Girl In Translation: We Have Much to Learn
By EmSun on May 16, 2011
The first three sentences of the prologue in Jean Kwok's novel Girl in Translation intrigued and hooked me. “I was born with a talent. Not for dance, or comedy, or anything so delightful. I’ve always had a knack for school.” Instantly, I related to the protagonist, Kimberly, as I also have had a knack for school. Tests on their pristine paper copies, drawn-out lectures in stuffy classrooms, the smell of pencil shavings and new paper, the physical act of writing organized notes, and all those scholarly pursuits have always sucked me in to a haze of delight. As you can imagine, I’m sure, those things are not supported by most peers in school. As such, it was delightful to read a story about a character similarly drawn between the lure of education, learning, and knowing and the social or cultural world where such pursuits are not promoted and sought. That, however, was merely one part of the complex story in this novel.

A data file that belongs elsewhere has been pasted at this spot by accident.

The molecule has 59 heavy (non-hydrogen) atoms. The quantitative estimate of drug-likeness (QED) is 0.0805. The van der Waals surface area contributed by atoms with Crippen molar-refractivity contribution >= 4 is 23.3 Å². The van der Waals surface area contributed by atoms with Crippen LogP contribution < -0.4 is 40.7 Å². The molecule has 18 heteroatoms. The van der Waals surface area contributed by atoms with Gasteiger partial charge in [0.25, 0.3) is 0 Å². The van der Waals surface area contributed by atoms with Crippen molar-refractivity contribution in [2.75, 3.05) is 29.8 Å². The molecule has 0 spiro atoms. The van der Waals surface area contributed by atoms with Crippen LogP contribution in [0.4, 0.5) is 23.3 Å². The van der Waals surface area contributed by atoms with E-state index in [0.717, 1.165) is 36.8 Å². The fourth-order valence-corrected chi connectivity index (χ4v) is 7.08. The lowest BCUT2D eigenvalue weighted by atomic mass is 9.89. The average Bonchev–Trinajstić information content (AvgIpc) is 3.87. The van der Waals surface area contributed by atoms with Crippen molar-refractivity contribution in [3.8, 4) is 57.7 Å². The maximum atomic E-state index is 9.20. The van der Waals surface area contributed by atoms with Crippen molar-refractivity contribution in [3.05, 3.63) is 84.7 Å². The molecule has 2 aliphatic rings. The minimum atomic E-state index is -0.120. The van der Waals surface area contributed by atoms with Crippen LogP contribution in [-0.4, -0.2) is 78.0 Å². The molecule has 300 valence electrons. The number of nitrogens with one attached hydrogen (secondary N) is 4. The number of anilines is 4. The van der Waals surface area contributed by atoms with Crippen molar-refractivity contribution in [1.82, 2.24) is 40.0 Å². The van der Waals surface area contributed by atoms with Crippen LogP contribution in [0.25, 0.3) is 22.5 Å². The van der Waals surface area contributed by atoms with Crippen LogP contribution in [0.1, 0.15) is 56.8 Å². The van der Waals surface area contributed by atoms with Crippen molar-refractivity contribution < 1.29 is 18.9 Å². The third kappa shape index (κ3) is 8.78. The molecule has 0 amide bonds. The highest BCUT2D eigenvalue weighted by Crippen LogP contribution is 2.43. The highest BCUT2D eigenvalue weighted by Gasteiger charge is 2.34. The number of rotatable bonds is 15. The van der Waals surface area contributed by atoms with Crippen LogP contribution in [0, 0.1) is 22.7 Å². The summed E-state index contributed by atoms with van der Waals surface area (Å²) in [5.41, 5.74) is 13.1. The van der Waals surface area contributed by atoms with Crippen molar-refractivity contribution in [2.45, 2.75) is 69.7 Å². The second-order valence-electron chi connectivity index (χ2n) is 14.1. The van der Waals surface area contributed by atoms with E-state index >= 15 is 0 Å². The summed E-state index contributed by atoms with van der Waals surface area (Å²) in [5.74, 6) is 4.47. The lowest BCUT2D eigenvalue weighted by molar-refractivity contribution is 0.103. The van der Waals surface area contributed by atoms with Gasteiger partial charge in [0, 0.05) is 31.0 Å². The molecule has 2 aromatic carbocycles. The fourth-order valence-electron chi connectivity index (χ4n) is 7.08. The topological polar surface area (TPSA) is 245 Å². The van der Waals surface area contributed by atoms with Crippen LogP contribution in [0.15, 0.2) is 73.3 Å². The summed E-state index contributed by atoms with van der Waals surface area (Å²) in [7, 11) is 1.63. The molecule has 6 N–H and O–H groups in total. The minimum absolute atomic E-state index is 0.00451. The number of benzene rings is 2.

The main topics presented in Ms. Kwok’s story are not topics that I am unfamiliar with as I came from a lower-income family, have been involved with social services as a client and as the provider, and am currently a foster parent. Some of these topics include immigration, extreme poverty, fear of receiving services, difficulty navigating between socioeconomic statuses, fear of the unknown, some men “needing to provide,” cultural differences, hunger, and lack of adequate shelter or clothing. I have touched the world that Ms. Kwok paints from both sides of the canvas. Ms. Kwok, probably unintentionally, reminded me of the proverb I’d heard throughout my childhood that the squeaky wheel always gets the grease. In this novel, Kimberly could not ever be referred to as a squeaky wheel. She lives out the life that was handed to her with grace. She is meek and well-behaved. Yet, she is desperately in need of some “grease” which she is lucky enough to receive in the guise of her accepting and compassionate friend, Annette.